But now an alternative theory is emerging — that it’s the breadth and depth of its Americana material that made King (and its affiliated family of labels, especially Federal) so great. And everywhere you look these days, people are paying tribute to King.
For instance, in a recent interview Neal Sugarman — co-owner of Brooklyn’s red-hot contemporary-Soul Daptone label, home of Sharon Jones and the Dap-Kings — said an obscure King Records band, The Dapps, partly inspired label’s and band’s names. William (Beau Dollar) Bowman & The Dapps backed James Brown, Hank Ballard and Alfred “Pee Wee” Ellis on King recordings in the late 1960s, during Funk’s formative years.
“We were very well aware of The Dapps,” Sugarman said. “It’s a cool name. It means something dapper.”
Nashville’s Gusto Records, keeper of the King archives, has just issued the four-disc King R&B Box Set, an updated, remastered version of a 1996 boxed set on now-defunct Highland Records.
Meanwhile, reissue labels around the world keep digging through the archives to put out ever-more-obscure King material in ever-hipper packages. An excellent brand-new example comes from Spain’s Vampisoul label, R&B Hipshakers Vol.
1: Teach Me to Monkey. It goes way, way deep into King/Federal archives to come up with upbeat, danceable (and non-hit) R&B songs like “Mom, Won’t You Teach Me to Monkey” by Little Emmett Sutton, “Where You At Jack” by Little Mummy, “Mr. Astronaut” by The Drivers and the aforementioned “Gibble Gobble” and “Do the Ginger Snap.” (It also has lesser-known cuts by better-known King acts like Freddy King (“Texas Oil”), Hank Ballard (“Broadway”), Charles Brown (“Regardless”) and Johnny “Guitar” Watson (the strange modeling-as-dancing song called “Posin’ ”).
While this is a Spanish release, it’s curated by one of the U.S.’s top R&B aficionados and record collectors, DJ Mr. Fine Wine of New York radio station WFMU’s “Downtown Soulsville” show. After Vampisoul contracted with Gusto, he was able to access Gusto’s King vaults in Nashville to search for obscure material. (A second volume will come out early next year; two others are in the works.)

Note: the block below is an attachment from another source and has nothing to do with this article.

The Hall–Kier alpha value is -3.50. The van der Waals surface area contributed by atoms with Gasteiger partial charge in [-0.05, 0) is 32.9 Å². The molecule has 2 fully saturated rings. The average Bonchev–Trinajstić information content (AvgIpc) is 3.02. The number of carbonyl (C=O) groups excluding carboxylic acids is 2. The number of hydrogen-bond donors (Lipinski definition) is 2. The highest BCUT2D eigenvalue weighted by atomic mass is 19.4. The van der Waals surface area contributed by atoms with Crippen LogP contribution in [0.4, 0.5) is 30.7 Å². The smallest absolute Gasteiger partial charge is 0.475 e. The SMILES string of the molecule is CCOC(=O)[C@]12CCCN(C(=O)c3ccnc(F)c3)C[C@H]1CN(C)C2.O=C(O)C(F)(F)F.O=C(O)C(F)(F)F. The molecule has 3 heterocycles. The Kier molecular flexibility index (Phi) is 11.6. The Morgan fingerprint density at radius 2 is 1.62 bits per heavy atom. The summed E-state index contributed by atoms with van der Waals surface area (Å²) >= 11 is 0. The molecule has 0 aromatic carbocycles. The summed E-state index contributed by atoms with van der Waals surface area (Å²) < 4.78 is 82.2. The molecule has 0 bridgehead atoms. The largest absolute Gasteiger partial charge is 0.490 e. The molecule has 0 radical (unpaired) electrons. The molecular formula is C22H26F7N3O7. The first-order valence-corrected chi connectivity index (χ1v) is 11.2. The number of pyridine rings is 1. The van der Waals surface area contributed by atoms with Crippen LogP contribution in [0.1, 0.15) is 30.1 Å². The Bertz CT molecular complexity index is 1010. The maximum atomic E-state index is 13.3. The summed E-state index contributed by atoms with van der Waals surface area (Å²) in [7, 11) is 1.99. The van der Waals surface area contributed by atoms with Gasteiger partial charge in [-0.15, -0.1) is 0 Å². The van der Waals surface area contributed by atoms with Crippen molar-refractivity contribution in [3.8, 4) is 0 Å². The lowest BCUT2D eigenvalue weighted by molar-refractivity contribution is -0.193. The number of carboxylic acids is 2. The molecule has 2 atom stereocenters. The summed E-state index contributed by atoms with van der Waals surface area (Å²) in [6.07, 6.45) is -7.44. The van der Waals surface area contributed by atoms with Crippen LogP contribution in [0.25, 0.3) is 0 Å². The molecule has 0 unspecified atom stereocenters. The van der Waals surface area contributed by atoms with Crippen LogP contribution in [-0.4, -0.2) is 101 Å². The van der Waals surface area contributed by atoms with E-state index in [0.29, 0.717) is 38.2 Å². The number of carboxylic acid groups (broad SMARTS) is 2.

“There’s just so much of this kind of dancey R&B stuff; it’s incredible how deep King goes,” Mr. Fine Wine (Matt Weingarden) says in an interview. “Such depth and variety. I’m discovering new stuff all the time.”
An even more impressive sign of the ongoing interest in King is the issuance this month of the entire Federal recordings of the still-active Chicago Blues/Soul singer/writer/guitarist Syl Johnson. They’re part of a massive four-CD/six-LP boxed set, Syl Johnson: Complete Mythology, from one of the U.S.’s premiere archival labels, The Numero Group.
Johnson, whose long career includes such late-1960s/early-1970s (non-King) R&B classics as “Come On Sock It Me,” “Different Strokes,” “Dresses Too Short,” “Concrete Reservation” and “Is It Because I’m Black?” began his career with Federal, the King subsidiary run by Ralph Bass. He recorded two songs — “Teardrops” and “They Who Love” — in Chicago for Bass in 1959. He then cut 12 more tracks on three trips to Cincinnati from 1960-1962. Twelve of the 14 tracks were released as singles, but Numero has included all 14 in its box. The reissue label even went so far as to create artwork for an imaginary Johnson album on Federal, My Gift, that looks very convincing.
I interviewed the 74-year-old Johnson, a colorful storyteller, recently about his King days for the current issue of Blurt magazine.
“There was this (Chicago) label, Veejay, and I was there making a session with (Blues star) Jimmy Reed,” Johnson recalls. “He used to be a drunk and we’d wait on him to get his whiskey and stuff and we’d be sitting round the studio. I was showing how I could sing and somehow Vivian Carter (the label co-owner) heard me and said to (her brother) to get this young boy to sing. He told me to write a song, put it on a dub and bring it.”
But as Johnson walked down South Michigan Avenue (home of Chicago’s vibrant Blues scene) with the recording, he saw a King branch office.
“And there was a guy there named Ralph Bass and I gave him my dub — it was a song called ‘Teardrops,’ ” Johnson says. “And he wouldn’t let me go. He said, ‘We’re King Records, a big company. We have James Brown.’ ”
So he recorded it properly for King subsidiary Federal, which released it, and a new career was born.